Camp Bindermichl

The war ended in August 1945. My Aunt Lillian met a man named Mike Novak (who later became her first husband), who came to Krakow from a displaced persons camp in the American zone in Austria, after being liberated from a concentration camp. On July 4, 1946 there was a pogrom against Jews, who escaped death from the Nazis, in the city of Kielce, carried out by some of the city's Polish residents. This atrocity made the family realize that a "normal" life for Jews in Poland was impossible and they decided that they must flee. With the help of Mike Novak, they secretly traveled in a Soviet military truck, through Czechoslovakia to Vienna Austria (which were in the Soviet zone) and then to a displaced persons camp in the American zone in the city of Linz, Austria. The camp was No.64 Bindermichl, former military housing apartments on the outskirts of the city.

Camp No.64 Bindermichl, Linz, Austria
Camp No.64 Bindermichl, Linz, Austria


The family lived in an apartment across the street from the camp which they shared with Mike Novak and his cousin Ala Davis and her husband Alex. Everyone at the camp was supplied with food, clothing and furniture from UNRRA (the United Nations Refugee Relief Agency) and various Jewish relief organizations. Residents of the camp were taught work skills so they could find work in the nations to which they would emigrate. Some of these skills were: auto mechanics, truck driving, goldsmithing and carpentry. Organizations tried to find sponsors for displaced persons in United States and other countries. My grandparents located relatives in Philadelphia who came to the U.S. before the war. These relatives (the Wilf family) started sponsorship proceedings to bring them to the United States.

Family picture

During their stay my father and aunt worked for Simon Weisenthal at the Jewish Information Center. The center supplied Jewish refugees with written materials in Yiddish (newspapers, books etc.); and other items they needed. My father learned to drive and received an Austrian drivers license. He studied English with the help of a tutor. The camp held various functions (dances, gaming, English instruction etc.) to occupy the camp residents. The family was able to do some traveling in U.S. Zone of Austria, visiting some of the famous resorts there. My aunt married Mike Novak in 1946.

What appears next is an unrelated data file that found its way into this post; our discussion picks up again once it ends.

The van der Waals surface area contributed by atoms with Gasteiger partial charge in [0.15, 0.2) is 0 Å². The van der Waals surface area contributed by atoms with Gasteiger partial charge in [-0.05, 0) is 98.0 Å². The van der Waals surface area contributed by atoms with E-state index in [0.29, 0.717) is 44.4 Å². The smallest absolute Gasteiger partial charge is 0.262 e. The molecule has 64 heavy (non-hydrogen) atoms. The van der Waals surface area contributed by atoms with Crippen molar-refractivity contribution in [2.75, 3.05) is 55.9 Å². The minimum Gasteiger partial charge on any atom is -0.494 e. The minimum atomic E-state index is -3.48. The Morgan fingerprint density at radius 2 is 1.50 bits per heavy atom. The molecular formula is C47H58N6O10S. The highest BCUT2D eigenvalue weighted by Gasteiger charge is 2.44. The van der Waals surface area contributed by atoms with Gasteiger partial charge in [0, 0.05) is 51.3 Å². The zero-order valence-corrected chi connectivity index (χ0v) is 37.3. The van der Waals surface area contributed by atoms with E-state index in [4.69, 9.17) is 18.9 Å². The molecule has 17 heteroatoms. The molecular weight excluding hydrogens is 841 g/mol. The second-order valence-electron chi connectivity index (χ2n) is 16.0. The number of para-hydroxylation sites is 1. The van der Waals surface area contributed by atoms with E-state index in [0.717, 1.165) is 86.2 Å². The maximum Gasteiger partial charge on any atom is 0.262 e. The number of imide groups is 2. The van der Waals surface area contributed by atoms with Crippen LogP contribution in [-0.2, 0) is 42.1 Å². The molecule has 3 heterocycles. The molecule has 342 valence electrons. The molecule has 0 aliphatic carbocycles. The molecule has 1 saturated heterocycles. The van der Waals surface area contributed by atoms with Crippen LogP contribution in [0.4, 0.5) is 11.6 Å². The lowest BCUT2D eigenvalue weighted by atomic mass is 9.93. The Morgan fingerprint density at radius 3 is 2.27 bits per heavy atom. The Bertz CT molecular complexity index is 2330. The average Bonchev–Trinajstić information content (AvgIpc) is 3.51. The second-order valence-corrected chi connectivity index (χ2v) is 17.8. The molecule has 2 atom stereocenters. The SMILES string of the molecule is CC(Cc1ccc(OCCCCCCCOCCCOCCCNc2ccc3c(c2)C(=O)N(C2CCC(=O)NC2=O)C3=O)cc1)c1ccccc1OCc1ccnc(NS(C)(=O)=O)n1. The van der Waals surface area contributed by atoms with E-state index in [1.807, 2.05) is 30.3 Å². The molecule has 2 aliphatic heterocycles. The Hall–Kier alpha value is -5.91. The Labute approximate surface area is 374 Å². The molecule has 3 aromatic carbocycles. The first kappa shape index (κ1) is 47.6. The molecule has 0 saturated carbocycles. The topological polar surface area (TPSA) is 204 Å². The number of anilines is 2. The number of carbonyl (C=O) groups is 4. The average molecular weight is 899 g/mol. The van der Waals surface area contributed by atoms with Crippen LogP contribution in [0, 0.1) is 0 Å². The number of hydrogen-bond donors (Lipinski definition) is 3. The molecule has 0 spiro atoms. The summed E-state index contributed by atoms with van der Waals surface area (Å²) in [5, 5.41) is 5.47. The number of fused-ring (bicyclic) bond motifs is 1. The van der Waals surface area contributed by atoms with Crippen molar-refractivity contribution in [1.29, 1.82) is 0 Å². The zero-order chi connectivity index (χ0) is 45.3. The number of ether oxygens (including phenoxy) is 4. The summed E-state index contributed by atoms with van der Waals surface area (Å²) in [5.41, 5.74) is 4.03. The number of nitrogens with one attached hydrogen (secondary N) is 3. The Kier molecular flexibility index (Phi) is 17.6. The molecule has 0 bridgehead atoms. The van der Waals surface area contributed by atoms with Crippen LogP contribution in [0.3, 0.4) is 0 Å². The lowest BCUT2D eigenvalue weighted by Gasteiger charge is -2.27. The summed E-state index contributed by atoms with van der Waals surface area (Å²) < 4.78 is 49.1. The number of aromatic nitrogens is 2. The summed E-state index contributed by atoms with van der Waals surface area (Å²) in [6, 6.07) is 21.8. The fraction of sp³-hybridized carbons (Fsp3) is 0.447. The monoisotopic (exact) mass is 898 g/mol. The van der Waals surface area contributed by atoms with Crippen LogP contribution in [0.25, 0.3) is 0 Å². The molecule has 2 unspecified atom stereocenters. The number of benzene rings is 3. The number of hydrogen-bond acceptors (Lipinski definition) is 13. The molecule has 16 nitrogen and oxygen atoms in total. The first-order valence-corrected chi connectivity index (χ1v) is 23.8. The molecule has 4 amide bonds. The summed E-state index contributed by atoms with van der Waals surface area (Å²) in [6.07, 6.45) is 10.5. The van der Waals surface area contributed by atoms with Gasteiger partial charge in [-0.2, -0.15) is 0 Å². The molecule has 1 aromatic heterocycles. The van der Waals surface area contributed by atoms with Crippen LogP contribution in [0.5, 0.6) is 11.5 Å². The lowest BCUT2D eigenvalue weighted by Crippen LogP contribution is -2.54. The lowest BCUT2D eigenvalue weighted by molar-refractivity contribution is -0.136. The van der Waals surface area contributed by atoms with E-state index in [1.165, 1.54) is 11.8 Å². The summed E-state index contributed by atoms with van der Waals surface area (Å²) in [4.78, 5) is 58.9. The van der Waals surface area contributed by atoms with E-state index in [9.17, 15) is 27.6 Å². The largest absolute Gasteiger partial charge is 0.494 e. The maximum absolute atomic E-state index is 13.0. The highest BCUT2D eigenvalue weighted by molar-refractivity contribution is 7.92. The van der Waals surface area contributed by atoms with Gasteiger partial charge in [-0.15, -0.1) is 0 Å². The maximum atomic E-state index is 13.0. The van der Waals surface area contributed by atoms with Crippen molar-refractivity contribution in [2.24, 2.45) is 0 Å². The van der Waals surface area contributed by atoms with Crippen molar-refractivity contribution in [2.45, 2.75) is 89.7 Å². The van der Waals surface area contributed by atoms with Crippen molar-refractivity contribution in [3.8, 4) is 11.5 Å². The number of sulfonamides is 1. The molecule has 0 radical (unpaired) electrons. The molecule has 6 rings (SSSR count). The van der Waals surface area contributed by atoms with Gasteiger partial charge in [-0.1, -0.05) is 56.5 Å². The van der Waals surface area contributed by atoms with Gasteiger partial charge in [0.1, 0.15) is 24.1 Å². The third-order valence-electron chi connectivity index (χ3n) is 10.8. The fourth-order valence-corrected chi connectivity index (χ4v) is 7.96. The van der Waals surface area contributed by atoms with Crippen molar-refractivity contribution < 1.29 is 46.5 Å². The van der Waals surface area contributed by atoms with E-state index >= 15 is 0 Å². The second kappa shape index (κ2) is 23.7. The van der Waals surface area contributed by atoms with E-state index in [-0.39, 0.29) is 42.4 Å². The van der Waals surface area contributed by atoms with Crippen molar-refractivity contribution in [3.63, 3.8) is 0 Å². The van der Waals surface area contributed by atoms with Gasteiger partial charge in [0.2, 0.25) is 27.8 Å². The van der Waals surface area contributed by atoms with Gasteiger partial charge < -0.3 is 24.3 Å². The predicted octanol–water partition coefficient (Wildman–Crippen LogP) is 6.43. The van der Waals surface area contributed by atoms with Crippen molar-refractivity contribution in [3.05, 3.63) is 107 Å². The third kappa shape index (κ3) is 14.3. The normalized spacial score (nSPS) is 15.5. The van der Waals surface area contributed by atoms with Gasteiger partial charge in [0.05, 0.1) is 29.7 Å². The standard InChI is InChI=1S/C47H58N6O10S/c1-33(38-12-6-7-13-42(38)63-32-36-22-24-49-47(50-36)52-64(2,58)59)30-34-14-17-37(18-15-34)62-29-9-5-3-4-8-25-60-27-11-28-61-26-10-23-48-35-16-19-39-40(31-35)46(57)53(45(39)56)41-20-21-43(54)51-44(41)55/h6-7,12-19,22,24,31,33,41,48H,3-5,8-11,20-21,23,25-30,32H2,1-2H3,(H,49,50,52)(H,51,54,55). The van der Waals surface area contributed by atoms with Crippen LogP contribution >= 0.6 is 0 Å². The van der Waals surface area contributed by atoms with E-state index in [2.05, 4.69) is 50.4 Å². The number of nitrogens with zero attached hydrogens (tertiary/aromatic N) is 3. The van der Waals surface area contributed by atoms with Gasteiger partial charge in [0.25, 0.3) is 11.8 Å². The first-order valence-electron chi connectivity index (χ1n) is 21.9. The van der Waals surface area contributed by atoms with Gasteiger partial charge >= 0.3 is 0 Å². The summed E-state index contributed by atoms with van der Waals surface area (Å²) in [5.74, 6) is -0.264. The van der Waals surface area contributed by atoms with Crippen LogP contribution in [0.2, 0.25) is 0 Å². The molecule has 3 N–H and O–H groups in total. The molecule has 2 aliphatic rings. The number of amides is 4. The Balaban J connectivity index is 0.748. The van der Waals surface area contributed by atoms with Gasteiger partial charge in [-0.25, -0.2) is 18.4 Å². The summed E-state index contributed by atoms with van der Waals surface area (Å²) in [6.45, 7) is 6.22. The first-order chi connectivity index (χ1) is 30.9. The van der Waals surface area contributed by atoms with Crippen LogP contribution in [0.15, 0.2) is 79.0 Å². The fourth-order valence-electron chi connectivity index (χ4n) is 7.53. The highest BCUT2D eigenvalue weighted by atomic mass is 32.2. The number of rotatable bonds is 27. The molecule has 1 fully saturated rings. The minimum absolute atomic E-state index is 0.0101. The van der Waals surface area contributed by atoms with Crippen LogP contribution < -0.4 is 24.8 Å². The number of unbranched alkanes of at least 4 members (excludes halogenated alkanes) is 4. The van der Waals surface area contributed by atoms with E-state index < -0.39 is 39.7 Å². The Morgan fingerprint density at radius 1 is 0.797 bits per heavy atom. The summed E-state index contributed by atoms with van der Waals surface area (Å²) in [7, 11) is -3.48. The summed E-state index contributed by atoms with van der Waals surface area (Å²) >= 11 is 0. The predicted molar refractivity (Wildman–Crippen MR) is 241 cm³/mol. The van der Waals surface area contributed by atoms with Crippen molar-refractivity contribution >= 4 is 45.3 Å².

Sightseeing in Austria  Holocaust commemoration

Sightseeing in Austria ---------------------------- Holocaust Commemoration

Time passed slowly while they waited to hear of their sponsorship in the U.S. In the meantime, my father's Uncle Herman Gross, who survived the war and was living in Lyon, France, was urging them through letters to live in France. The family decided to send my father to France to see if conditions there were to their liking. Since displaced persons could not travel outside of the U.S. Zone in Austria he obtained false papers end traveled by train to Lyon. He stayed with his uncle for six months but the living conditions did not meet the family's standards. On his return trip, he stayed in Paris with the brother of Volko Edelheit and his family for a few days.

Some of the Survivors from Stryj

Some of the survivors from Stryj

Back to Home Page Home PagePrevious Page Page 9   Page 11 Next Page